“The playing of taps was kind of interesting to me … on the sixth note he didn’t quite hit it cleanly,’’ Hunter recalled. “He sort of cracked a little bit and, being a budding trumpet player, I thought, `Oh, my gosh, he must feel awful.’ “
He wanted to console his fellow musician and took to his sister’s typewriter to punch out a letter addressed simply to the bugler at the president’s funeral in Washington.
“Anybody is bound to make a tiny mistake in front of millions opon millions of people. At first I did not notice it, at first untile they reran the picture. YOU SHOULD HERE SOME OF THE THINGS I PLAY,’’ wrote little Eddie.
Back in Arlington, Sgt. Clark received numerous letters, all positive, about his rendition of taps. The imperfect note touched listeners. Letter writers told him he expressed the sorrow of a nation, and urged him not to feel badly about the mistake.
“He was a man of great faith, so I think any personal feelings he may have had about the incident, he took those feelings to God and left them there. I don’t think he spent a lot of time worrying about it. Essentially his country called, and he answered the call,’’ said McColley, whose father died in 2002. “He did his best. .; that’s all that any country requires of its citizens.’’
One particular letter provided Sgt. Clark some cheer. A short note, poorly spelled in spots, from a young Ohio boy.
“My mom said he got quite a chuckle out of that. (It) added a little bit of levity to a really uncomfortable position he was in. It lightened the mood,’’ McColley said.
She now has the original copy of Eddie’s letter. Like the others, it will be passed down to future generations.
“When you are growing up and your dad makes a mistake on national TV, that is not your shining moment,’’ she said. “We realize now that dad has this very special place in history.’’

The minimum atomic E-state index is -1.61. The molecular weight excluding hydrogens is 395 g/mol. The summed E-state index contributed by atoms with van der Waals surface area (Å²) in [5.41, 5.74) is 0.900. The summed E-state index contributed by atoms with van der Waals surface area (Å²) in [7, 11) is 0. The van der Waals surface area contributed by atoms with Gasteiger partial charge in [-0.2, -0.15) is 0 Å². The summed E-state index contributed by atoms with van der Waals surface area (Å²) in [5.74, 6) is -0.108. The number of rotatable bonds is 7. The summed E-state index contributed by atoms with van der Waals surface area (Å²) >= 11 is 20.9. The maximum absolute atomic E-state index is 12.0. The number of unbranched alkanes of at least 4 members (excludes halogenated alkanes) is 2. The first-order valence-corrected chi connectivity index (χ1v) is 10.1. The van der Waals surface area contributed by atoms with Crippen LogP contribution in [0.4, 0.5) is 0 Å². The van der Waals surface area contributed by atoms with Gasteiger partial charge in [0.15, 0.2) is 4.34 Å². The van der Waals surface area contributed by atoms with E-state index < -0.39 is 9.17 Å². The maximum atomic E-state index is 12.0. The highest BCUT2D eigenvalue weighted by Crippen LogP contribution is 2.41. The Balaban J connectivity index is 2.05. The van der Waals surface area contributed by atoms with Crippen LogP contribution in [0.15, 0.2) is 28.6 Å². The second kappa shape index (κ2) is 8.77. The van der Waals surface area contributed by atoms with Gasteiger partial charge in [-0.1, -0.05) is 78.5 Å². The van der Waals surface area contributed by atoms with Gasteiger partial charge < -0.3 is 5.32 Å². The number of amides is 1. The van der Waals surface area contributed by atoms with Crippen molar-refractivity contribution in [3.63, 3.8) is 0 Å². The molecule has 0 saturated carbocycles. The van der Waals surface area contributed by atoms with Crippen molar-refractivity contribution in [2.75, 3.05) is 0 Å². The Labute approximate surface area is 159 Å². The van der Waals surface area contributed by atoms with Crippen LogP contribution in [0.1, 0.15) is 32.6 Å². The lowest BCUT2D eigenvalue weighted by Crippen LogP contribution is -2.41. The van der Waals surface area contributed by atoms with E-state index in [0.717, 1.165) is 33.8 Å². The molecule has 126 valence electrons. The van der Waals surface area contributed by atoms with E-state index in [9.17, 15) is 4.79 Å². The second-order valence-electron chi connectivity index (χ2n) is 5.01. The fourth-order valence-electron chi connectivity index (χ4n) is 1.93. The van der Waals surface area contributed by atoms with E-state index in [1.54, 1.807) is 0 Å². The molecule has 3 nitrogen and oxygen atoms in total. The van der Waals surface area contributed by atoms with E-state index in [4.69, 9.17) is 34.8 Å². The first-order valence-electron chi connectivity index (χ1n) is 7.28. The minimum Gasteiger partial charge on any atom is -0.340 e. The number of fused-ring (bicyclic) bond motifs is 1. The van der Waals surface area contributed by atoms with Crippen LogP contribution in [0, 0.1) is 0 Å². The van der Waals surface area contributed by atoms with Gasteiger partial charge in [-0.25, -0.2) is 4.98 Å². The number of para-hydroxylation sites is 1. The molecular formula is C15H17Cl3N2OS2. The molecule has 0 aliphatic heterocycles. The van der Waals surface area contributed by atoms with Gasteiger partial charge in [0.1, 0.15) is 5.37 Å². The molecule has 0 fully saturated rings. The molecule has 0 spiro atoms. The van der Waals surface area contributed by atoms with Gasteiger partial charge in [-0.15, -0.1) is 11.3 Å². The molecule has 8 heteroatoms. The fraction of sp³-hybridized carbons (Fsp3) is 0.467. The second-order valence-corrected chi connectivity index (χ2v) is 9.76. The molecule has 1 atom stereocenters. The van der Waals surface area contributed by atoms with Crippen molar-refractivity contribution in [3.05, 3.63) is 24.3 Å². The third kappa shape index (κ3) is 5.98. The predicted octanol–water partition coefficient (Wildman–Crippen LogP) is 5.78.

Hunter hadn’t thought much about the letter he wrote 50 years ago, though he kept photographs and a handwritten reply from Sgt. Clark, who hoped the boy was “practicing hard on your trumpet.’’ The young player wrote the bugler once more and reported he was trying “to be a fine musician like you.’’
Taps historian Jari Villanueva, a Baltimore bugler who retired from the Air Force Band, discovered the letters between the bugler and the boy while doing research.
He corresponded with Sgt. Clark before his death, and knew he had received letters after the president’s funeral. Recently, Villanueva spent time with his family in Port Charlotte, Fla., where McColley lives, and saw some of those letters.
The child’s note struck Villanueva, who tracked down Hunter using Internet search tools.
Hunter played the trumpet through high school and his first year of college at Eastern Kentucky University. As a child he wrote letters to other notables, including astronauts. He’s still moved by the story that has reverberated 50 years later.
“This is not about a guy making a mistake. I mean, he did an otherwise flawless job,’’ Hunter said. “He served his country well, and I think that’s what the ceremony, you know, is … the fact that he did what he did, and it touched so many people in so many ways.’’
Sgt. Clark was asked again and again to explain that one lapse amid a lifetime of perfectly played notes. The day’s brisk temperatures froze his lips, and the strict requirements to stand at attention didn’t afford him time to warm up, his daughter said.
Add to that the enormous pressure of the occasion, the meddling of television crews catering to the at-home audience, and the recent roar from nearby rifles which made it difficult to hear.
“He was under this perfectly understandable amount of strain,’’ said Villanueva, who likens the broken note to the crack in the Liberty Bell.
When Sgt. Clark learned of the president’s assassination, he immediately got a haircut _ anticipating he could be asked to play during the ceremony. He found out early the morning of the funeral that he would indeed sound taps as a nation watched and mourned.
“He taught us to be very patriotic, so this was his president just like it was everybody else’s. It wasn’t just a duty. He lost a president that day like everyone else did,’’ McColley said.